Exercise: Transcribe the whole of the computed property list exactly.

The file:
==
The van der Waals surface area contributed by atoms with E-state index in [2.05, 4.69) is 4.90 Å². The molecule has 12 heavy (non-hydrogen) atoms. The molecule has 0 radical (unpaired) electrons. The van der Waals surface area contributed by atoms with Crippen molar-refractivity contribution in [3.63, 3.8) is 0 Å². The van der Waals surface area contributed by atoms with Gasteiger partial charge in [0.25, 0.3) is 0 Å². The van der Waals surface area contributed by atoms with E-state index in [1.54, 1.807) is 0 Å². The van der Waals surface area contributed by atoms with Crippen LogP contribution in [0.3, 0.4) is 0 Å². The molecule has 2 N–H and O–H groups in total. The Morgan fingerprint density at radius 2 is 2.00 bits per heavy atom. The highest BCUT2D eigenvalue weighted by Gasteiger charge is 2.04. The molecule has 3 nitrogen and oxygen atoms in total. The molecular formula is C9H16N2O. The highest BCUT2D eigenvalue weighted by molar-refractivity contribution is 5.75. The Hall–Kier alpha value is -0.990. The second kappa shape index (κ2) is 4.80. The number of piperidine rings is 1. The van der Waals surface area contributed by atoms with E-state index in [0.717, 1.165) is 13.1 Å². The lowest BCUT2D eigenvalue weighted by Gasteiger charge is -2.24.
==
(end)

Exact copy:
The van der Waals surface area contributed by atoms with E-state index in [2.05, 4.69) is 4.90 Å². The molecule has 12 heavy (non-hydrogen) atoms. The molecule has 0 radical (unpaired) electrons. The van der Waals surface area contributed by atoms with Crippen molar-refractivity contribution in [3.63, 3.8) is 0 Å². The van der Waals surface area contributed by atoms with Gasteiger partial charge in [0.25, 0.3) is 0 Å². The van der Waals surface area contributed by atoms with E-state index in [1.54, 1.807) is 0 Å². The van der Waals surface area contributed by atoms with Crippen LogP contribution in [0.3, 0.4) is 0 Å². The molecule has 2 N–H and O–H groups in total. The Morgan fingerprint density at radius 2 is 2.00 bits per heavy atom. The highest BCUT2D eigenvalue weighted by Gasteiger charge is 2.04. The molecule has 3 nitrogen and oxygen atoms in total. The molecular formula is C9H16N2O. The highest BCUT2D eigenvalue weighted by molar-refractivity contribution is 5.75. The Hall–Kier alpha value is -0.990. The second kappa shape index (κ2) is 4.80. The number of piperidine rings is 1. The van der Waals surface area contributed by atoms with E-state index in [0.717, 1.165) is 13.1 Å². The lowest BCUT2D eigenvalue weighted by Gasteiger charge is -2.24.